David Coverdale and Whitesnake delivered the hits and more to a packed crowd at the Regency Ballroom in San Francisco.

Opening with the 1-2-3 punch of “Burn,” “Slide It In,” and “Love Ain’t No Stranger,” Whitesnake hit the stage running, and put on a show that was the perfect mix of Deep Purple classics as well as all Whitesnake songs that every MILF in the audience came to hear.

Frontman David Coverdale hasn’t lost a step, and although it would be easy for him to just phone it in, he gave every bit of himself to both the songs and the crowd, and looked as though he was having the time of his life on the stage. His voice sounded great, and “Give Me All Your Love,” “Here I Go Again,” and an epic rendition of “Stormbringer” were delivered by him and the band with the same conviction they had when they recorded almost 30 years ago. Making every song even much better was the drumming of Tommy Aldridge. He is nothing short of a living legend, and to see him still behind the kit after all these years is a pretty special experience.

Whitesnake are out on the road this Summer in support of their latest offering The Purple Album, which features remakes of Coverdale-era Deep Purple Songs, and you most certainly don’t want to miss them when they come to your town. Not for nostalgic reasons, but because they are still a band for of talent, showmanship, and great songs.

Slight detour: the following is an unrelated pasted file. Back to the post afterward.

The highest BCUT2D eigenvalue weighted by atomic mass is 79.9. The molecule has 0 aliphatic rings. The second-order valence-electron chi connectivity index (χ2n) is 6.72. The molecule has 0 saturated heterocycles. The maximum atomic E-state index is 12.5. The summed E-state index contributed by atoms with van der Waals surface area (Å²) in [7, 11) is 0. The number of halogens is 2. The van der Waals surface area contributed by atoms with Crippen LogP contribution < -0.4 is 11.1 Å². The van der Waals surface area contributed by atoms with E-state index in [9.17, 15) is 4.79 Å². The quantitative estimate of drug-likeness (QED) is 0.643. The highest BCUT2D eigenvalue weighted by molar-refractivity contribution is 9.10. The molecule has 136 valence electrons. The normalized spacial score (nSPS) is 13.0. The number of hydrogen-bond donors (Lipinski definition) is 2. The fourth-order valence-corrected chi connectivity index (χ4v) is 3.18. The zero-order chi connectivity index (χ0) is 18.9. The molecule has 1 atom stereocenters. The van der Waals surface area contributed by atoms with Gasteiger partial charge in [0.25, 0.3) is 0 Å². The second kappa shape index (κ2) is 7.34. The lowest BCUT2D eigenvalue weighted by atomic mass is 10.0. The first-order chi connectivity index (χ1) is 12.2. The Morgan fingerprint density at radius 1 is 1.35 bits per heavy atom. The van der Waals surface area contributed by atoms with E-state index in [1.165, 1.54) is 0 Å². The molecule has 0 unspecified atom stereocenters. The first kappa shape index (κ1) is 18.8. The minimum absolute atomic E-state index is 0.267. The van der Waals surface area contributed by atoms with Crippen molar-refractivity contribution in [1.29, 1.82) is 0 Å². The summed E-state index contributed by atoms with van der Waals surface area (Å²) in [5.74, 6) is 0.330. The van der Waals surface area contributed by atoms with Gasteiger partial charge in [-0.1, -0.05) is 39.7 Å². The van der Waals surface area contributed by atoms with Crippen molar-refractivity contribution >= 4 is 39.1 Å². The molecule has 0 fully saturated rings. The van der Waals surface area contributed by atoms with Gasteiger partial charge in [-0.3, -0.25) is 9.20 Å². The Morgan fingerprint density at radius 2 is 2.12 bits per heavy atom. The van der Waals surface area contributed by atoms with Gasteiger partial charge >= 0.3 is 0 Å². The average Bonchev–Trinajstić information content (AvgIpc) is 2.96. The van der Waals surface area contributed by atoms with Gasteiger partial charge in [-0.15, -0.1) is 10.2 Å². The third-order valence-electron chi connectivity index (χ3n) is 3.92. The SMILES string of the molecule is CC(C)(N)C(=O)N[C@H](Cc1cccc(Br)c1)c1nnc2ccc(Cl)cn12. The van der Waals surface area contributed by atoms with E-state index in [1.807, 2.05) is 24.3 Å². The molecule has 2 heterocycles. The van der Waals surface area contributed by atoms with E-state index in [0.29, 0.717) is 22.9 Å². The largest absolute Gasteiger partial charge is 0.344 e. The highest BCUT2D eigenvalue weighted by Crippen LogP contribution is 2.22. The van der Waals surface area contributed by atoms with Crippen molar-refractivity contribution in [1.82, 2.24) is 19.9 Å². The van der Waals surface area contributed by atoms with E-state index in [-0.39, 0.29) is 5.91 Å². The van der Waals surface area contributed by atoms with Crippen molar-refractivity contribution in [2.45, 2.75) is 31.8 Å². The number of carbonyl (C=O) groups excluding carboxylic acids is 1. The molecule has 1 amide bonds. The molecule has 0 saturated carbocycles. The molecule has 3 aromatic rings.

National Rock Review photographer Raymond Ahner was in the photo pit at the San Francisco show to document.

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About The Author

Raymond Ahner is a professional freelance photographer residing in San Francisco, California. Growing up in the Bay Area, Raymond was lucky enough to witness both the Punk and Thrash Metal scene of the 1980's explode literally right in front of his eyes. It was a pretty special time in his life, and is what instilled his love for live music. Over the years Raymond has been fortunate enough to combine his passion for live music with his love of photography. And although he will always love shooting the big arena Rock show, it is in a tiny, packed to the rafters club were he his most at home with his gear.

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